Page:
1. Ethical data handling must be verbalized and demonstrated. You must communicate to your healthcare  team your expectations of what you expect and what you consider unacceptable. Set the standard for all to be measured by. Once a quarter, discuss ethics, privacy and data governance at a team meeting.
  2. Develop a detailed set of data/privacy breach use cases in your practice area, and have your teams to sign off on them.
  3. Management must use a top-down ethical approach and demonstrate the standards they expect their team(s) to follow. This includes not accepting unauthorized gifts from vendors, or allowing nursing and administrative staff to bend the rules of disclosing patient files to non-family members.
  4. When hiring employees, include a clause on ethics in their job description. (Check with your company lawyer on this.)
  5. Communicate to your care team on a monthly basis what is expected of them with regard to maintaining security and enforcing privacy.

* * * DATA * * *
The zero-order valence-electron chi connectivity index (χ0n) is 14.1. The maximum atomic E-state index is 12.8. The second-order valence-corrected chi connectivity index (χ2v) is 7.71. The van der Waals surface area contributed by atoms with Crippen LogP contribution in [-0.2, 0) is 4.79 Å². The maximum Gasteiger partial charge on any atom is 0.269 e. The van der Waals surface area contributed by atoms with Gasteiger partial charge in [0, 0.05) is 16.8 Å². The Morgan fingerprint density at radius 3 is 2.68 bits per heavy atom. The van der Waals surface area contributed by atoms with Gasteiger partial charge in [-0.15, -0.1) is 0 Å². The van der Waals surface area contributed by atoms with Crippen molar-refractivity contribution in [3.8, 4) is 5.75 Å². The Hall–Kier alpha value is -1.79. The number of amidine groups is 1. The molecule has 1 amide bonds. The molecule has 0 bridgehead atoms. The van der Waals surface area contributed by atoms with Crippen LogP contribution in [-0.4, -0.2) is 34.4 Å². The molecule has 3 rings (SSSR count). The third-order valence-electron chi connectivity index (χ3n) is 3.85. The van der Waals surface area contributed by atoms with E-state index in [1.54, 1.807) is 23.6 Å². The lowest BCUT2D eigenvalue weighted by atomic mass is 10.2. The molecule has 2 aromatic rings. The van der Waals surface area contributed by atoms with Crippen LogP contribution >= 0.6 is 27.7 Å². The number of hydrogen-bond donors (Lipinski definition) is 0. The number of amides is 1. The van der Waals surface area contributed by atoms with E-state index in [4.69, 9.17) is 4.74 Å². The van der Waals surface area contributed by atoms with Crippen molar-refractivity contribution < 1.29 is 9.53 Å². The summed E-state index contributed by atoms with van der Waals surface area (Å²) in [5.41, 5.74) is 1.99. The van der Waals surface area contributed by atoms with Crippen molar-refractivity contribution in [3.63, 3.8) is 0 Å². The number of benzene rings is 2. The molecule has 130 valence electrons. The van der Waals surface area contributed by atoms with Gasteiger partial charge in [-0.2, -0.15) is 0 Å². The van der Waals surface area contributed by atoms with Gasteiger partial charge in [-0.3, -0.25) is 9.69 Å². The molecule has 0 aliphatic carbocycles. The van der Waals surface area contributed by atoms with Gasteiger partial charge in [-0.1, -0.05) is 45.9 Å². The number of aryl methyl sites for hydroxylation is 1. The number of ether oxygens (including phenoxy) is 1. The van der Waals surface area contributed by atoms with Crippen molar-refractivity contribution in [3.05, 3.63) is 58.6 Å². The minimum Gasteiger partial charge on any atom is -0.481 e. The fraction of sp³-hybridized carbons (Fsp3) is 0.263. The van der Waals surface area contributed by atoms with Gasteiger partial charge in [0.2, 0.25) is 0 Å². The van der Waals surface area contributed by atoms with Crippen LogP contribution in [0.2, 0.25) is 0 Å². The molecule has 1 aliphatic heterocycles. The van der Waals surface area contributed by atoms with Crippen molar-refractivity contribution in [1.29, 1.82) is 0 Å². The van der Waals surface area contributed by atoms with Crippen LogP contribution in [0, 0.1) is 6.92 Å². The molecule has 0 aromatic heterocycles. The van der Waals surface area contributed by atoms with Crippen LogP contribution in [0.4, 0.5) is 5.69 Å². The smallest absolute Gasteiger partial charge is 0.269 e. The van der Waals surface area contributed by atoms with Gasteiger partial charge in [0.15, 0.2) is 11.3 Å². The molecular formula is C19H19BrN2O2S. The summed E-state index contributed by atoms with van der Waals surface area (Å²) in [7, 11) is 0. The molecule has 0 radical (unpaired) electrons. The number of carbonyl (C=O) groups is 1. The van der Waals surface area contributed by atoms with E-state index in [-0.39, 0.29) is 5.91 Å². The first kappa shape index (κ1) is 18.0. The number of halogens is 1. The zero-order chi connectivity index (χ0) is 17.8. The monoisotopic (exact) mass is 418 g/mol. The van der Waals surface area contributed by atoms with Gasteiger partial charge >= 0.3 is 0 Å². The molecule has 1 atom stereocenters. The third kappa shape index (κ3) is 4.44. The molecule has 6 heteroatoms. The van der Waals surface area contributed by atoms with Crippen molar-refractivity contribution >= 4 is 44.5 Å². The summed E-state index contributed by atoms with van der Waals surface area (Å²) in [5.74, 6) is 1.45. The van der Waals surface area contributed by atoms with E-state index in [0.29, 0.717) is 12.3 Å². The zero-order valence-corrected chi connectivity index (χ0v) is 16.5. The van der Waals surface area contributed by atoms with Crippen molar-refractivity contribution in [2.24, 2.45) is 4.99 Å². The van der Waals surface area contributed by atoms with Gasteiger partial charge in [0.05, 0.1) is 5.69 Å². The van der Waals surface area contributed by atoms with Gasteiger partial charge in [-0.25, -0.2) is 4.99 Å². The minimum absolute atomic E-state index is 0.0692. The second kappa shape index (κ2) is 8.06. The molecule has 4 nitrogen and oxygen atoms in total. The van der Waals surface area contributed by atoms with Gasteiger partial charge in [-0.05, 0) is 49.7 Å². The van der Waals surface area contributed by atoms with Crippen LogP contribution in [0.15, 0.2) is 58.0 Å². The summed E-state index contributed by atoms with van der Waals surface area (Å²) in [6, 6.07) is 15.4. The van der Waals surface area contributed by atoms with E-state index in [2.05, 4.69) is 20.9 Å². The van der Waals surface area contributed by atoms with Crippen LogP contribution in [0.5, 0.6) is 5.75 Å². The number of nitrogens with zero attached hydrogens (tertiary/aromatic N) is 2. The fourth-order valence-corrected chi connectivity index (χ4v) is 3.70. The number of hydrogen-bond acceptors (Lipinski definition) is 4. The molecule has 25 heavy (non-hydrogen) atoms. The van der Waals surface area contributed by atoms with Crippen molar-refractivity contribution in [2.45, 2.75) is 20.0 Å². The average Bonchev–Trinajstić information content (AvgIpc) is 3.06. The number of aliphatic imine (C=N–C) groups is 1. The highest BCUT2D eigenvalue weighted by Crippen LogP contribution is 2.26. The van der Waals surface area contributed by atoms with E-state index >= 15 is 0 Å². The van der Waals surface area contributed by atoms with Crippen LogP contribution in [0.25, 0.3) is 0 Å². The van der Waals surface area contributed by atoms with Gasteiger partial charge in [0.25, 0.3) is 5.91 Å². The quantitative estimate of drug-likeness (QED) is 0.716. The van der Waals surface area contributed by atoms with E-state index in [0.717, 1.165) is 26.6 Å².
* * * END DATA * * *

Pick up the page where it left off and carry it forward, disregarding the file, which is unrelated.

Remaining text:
6. Don’t always assume that a a team member is unethical just because a patient complains.

About the author

John Lynn

John Lynn

John Lynn is the Founder of the HealthcareScene.com, a network of leading Healthcare IT resources. The flagship blog, Healthcare IT Today, contains over 13,000 articles with over half of the articles written by John. These EMR and Healthcare IT related articles have been viewed over 20 million times.

John manages Healthcare IT Central, the leading career Health IT job board. He also organizes the first of its kind conference and community focused on healthcare marketing, Healthcare and IT Marketing Conference, and a healthcare IT conference, EXPO.health, focused on practical healthcare IT innovation. John is an advisor to multiple healthcare IT companies. John is highly involved in social media, and in addition to his blogs can be found on Twitter: @techguy.

4 Comments

  • Whatever you call it, the practice should have a crystal clear set of policies that detail how PHI is to be handled.